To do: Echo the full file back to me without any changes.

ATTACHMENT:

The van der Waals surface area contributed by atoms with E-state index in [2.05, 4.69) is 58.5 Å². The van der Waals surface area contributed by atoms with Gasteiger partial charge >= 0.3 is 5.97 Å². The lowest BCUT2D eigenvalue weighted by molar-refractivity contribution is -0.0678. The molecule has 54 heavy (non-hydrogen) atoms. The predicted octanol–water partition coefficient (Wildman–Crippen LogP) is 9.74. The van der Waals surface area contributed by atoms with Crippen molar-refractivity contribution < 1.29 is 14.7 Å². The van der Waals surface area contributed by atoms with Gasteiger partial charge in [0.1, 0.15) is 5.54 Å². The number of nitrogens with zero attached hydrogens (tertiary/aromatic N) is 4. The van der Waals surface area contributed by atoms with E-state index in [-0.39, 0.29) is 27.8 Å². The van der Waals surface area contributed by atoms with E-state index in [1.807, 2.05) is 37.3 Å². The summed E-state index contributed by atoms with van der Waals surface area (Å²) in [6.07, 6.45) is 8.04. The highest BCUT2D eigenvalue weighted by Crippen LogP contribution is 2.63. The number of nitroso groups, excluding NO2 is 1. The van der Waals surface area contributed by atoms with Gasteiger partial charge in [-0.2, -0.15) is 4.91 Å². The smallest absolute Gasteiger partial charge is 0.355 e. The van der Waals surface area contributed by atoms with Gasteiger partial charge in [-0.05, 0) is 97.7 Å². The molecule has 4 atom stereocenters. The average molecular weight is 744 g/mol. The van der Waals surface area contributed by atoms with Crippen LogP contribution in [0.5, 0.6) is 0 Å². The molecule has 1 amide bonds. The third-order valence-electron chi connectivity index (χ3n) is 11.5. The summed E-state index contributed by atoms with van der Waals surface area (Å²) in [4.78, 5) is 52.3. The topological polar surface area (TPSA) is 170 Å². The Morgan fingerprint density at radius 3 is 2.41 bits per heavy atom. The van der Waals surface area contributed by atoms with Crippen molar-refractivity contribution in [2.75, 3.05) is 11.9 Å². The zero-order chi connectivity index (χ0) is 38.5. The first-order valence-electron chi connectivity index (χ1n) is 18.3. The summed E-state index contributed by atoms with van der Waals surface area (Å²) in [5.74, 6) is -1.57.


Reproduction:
The van der Waals surface area contributed by atoms with E-state index in [2.05, 4.69) is 58.5 Å². The van der Waals surface area contributed by atoms with Gasteiger partial charge >= 0.3 is 5.97 Å². The lowest BCUT2D eigenvalue weighted by molar-refractivity contribution is -0.0678. The molecule has 54 heavy (non-hydrogen) atoms. The predicted octanol–water partition coefficient (Wildman–Crippen LogP) is 9.74. The van der Waals surface area contributed by atoms with Crippen molar-refractivity contribution < 1.29 is 14.7 Å². The van der Waals surface area contributed by atoms with Gasteiger partial charge in [0.1, 0.15) is 5.54 Å². The number of nitrogens with zero attached hydrogens (tertiary/aromatic N) is 4. The van der Waals surface area contributed by atoms with E-state index in [-0.39, 0.29) is 27.8 Å². The van der Waals surface area contributed by atoms with E-state index in [1.807, 2.05) is 37.3 Å². The summed E-state index contributed by atoms with van der Waals surface area (Å²) in [6.07, 6.45) is 8.04. The highest BCUT2D eigenvalue weighted by Crippen LogP contribution is 2.63. The number of nitroso groups, excluding NO2 is 1. The van der Waals surface area contributed by atoms with Gasteiger partial charge in [-0.2, -0.15) is 4.91 Å². The smallest absolute Gasteiger partial charge is 0.355 e. The van der Waals surface area contributed by atoms with Gasteiger partial charge in [-0.05, 0) is 97.7 Å². The molecule has 4 atom stereocenters. The average molecular weight is 744 g/mol. The van der Waals surface area contributed by atoms with Crippen LogP contribution in [0.5, 0.6) is 0 Å². The molecule has 1 amide bonds. The third-order valence-electron chi connectivity index (χ3n) is 11.5. The summed E-state index contributed by atoms with van der Waals surface area (Å²) in [4.78, 5) is 52.3. The topological polar surface area (TPSA) is 170 Å². The Morgan fingerprint density at radius 3 is 2.41 bits per heavy atom. The van der Waals surface area contributed by atoms with Crippen molar-refractivity contribution in [2.75, 3.05) is 11.9 Å². The zero-order chi connectivity index (χ0) is 38.5. The first-order valence-electron chi connectivity index (χ1n) is 18.3. The summed E-state index contributed by atoms with van der Waals surface area (Å²) in [5.74, 6) is -1.57.